Will new Renault Captur the market?

It’s in the nature of the motor industry these days that the Renault Captur is a close relative of alliance partner, Nissan’s Juke. Like the Juke is aimed at carving a slice of the vibrant market sector for what the industry calls “crossovers” – cars that project something of a lifestyle image for their owners.

Renault actually calls the Captur an “urban crossover” and it is meant to combine the family motoring, city-life practicality of a small MPV, while suggesting an element of outdoor adventure through its ‘off-road’ stance.

Renault Captur

But, if you are looking for a real four-wheel-drive, then the Captur is not the place to start – the whole range is front wheel drive only. However, if you occasionally have to cross bumpy ground or rutted tracks, the Captur does offer a usefully increased 200 mm of ground clearance.

This is certainly a car that has presence – especially if you choose the option of a different roof colour and the body graphics that were fitted to the test car. Buyers in this sector of the market are keen on individuality, so you can choose to enhance your Captur with what Renault call the ‘Gloss Pack’, plus 24 different colour combinations and roof decals. There are also three US-inspired trim packs called ‘Arizona’, ‘Miami’ and ‘Manhattan”.

Despite the bigger off-road inspired looks, the Captur is quite a compact vehicle at just 4.1 metres – just over 40 mm longer than the Clio which shares its underpinnings. That means that, while space in the front is good, room round the back is more at a premium. As you might expect with a car that aims to display some MPV genes, you get can trade off luggage and rear passenger space with a sliding rear seat.

Also in MPV-style, there are also useful storage options around the cabin, notably a big, deep storage cubby in the centre console.

I like the interior trim, even with its bright eye-catching graphics that carry over the exterior colours. The trim is well chosen and Renault are proud of their patented removable seat covers, which should be a boon for those with messy kids or muddy dogs.

With the rear bench slid back for maximum rear seat space you get 377 litres of luggage space. Persuade your rear seat passengers to tuck their knees under their chins and you can increase this to 455 litres. Fold the rear seats and you get 1235 litres of luggage space.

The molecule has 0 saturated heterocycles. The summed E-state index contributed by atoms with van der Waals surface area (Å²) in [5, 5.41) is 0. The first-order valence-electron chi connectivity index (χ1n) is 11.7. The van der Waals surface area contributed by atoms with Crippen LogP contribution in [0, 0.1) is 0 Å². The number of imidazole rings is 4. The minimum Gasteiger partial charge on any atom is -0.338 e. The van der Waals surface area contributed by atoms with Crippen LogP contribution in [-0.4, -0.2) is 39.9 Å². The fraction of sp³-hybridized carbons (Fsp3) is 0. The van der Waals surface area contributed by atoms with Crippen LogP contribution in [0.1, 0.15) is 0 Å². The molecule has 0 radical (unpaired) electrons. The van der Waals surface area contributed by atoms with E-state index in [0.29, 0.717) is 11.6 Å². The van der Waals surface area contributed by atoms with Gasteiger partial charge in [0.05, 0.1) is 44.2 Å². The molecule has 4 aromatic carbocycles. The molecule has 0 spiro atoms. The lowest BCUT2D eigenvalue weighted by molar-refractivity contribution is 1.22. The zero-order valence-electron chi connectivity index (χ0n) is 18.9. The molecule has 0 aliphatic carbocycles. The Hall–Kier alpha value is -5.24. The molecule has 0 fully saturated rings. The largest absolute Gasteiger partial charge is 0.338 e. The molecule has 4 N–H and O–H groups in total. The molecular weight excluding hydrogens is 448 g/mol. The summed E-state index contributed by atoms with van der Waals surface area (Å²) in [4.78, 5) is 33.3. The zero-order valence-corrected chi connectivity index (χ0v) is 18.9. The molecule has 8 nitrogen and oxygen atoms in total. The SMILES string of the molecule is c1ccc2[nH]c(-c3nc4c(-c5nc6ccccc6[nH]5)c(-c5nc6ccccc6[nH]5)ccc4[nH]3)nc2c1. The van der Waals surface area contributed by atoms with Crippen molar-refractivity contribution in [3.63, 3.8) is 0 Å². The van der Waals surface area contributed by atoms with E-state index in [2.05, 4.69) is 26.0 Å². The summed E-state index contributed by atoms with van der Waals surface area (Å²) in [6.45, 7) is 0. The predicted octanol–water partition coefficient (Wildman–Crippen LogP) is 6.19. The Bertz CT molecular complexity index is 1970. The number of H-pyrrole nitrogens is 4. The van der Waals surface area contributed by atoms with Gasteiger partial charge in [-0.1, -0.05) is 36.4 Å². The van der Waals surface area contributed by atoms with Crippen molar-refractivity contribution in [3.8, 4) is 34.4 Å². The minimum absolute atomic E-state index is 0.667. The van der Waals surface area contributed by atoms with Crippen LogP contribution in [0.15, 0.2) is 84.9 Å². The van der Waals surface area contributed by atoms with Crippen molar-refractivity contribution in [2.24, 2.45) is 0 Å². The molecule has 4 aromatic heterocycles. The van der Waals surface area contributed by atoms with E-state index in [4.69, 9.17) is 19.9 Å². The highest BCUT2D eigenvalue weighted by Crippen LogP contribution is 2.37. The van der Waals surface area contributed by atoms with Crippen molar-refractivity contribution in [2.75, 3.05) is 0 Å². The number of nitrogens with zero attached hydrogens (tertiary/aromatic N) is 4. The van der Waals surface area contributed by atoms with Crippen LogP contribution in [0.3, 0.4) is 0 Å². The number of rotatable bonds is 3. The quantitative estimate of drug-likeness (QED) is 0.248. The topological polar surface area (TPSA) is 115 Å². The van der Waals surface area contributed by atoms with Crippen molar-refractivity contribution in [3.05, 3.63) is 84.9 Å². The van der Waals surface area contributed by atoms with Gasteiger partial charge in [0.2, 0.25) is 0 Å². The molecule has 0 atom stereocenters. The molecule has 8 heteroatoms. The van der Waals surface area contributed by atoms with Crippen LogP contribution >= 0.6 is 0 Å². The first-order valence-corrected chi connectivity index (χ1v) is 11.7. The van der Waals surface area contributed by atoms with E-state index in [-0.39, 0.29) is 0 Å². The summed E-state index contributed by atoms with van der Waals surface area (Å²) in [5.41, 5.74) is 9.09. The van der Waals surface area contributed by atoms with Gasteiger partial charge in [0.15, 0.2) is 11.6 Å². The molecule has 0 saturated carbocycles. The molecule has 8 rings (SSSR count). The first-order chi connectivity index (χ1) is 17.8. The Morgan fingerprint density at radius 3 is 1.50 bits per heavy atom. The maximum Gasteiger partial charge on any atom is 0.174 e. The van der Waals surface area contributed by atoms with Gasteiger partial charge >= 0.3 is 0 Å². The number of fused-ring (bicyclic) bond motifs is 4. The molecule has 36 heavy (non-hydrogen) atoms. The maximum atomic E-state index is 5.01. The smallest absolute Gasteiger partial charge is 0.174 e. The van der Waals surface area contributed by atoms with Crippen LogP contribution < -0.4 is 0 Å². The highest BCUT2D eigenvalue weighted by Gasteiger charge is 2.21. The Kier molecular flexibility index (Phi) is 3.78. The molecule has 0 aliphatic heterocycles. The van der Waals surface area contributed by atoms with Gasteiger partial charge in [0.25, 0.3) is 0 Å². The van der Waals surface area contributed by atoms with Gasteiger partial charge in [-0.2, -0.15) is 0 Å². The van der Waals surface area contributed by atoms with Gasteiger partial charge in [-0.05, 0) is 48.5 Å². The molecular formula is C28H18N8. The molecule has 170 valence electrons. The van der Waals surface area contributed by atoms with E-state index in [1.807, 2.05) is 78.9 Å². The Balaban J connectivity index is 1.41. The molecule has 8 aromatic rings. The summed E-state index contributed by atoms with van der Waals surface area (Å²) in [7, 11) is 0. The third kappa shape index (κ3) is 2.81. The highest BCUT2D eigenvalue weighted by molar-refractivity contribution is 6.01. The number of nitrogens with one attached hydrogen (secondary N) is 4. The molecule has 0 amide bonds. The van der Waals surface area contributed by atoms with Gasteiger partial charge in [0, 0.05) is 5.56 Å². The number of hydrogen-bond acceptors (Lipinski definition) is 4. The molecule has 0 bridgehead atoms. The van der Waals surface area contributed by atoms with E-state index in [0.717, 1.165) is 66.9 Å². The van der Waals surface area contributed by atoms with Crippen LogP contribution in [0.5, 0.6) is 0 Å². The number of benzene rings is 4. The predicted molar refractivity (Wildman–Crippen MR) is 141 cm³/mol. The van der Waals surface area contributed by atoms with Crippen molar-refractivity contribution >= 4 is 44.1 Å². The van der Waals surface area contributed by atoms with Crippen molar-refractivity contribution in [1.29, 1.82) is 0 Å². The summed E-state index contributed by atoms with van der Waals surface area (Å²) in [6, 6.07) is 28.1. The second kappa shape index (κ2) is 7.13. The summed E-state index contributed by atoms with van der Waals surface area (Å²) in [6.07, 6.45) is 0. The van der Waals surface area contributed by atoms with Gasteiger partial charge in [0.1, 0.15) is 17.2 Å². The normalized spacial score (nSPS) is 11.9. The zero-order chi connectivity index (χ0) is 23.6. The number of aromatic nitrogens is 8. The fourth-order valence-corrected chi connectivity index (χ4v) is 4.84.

Renault Captur interior

A quick glance at the specifications below will tell you that the Renault Captur – at least in the 90 bhp dCi form I tested – is more about fuel economy and low emissions than it is about zesty performance. It actually feels a little bit quicker and livelier than the 13.1-second 0-62 time might suggest, but diesels do tend to miss out on the sprint from standstill, while feeling more alive at overtaking speeds.

If you want a slightly quicker Captur, you can choose the 1.2-litre TCe 120 petrol engine, which knocks 2.2 seconds off the 0-62 mph time, at the expense of economy and emissions.

The bonus for accepting the slower sprint time is that the Captur dCi’s combined fuel economy is a remarkable 76.4 mpg. Not that most will be able to get that sort of figure in real life, but I’ll settle for the over 50 mpg figures it actually delivers (maybe closer to 60 mpg if you are careful). The good news continues when you find that this diesel-sipping Captur sneaks under the 100 g/km carbon dioxide figure, to qualify for a free tax disc in the UK.

In most driving conditions the performance felt enough to satisfy all but sporty drivers. Even when revving through the five gears the diesel engine stayed notably hushed and, if you want six gears, you can opt for the six-speed auto option – but you’ll lose some mpg and your free tax disc in the process.

Renault Captur

The Captur proves to be appealing with its combination of style and character. Its off-road looks add an action aura to what is basically a sensible family car. When you add in the touches of style that come with it, it should prove appealing to style-conscious buyers.

It may not be an involving car to drive and it may not new standards for this class. But, the Renault Captur dCi felt good in a way that few small Renaults have recently.

Renault Captur Dynamique MediaNav dCi 90
90 bhp
Combined fuel consumption 76.4 mpg
CO2 emissions 95 g/km
VED band A
0-62 13.1 seconds
Max speed 106 mph
Boot capacity 377/1235 litres
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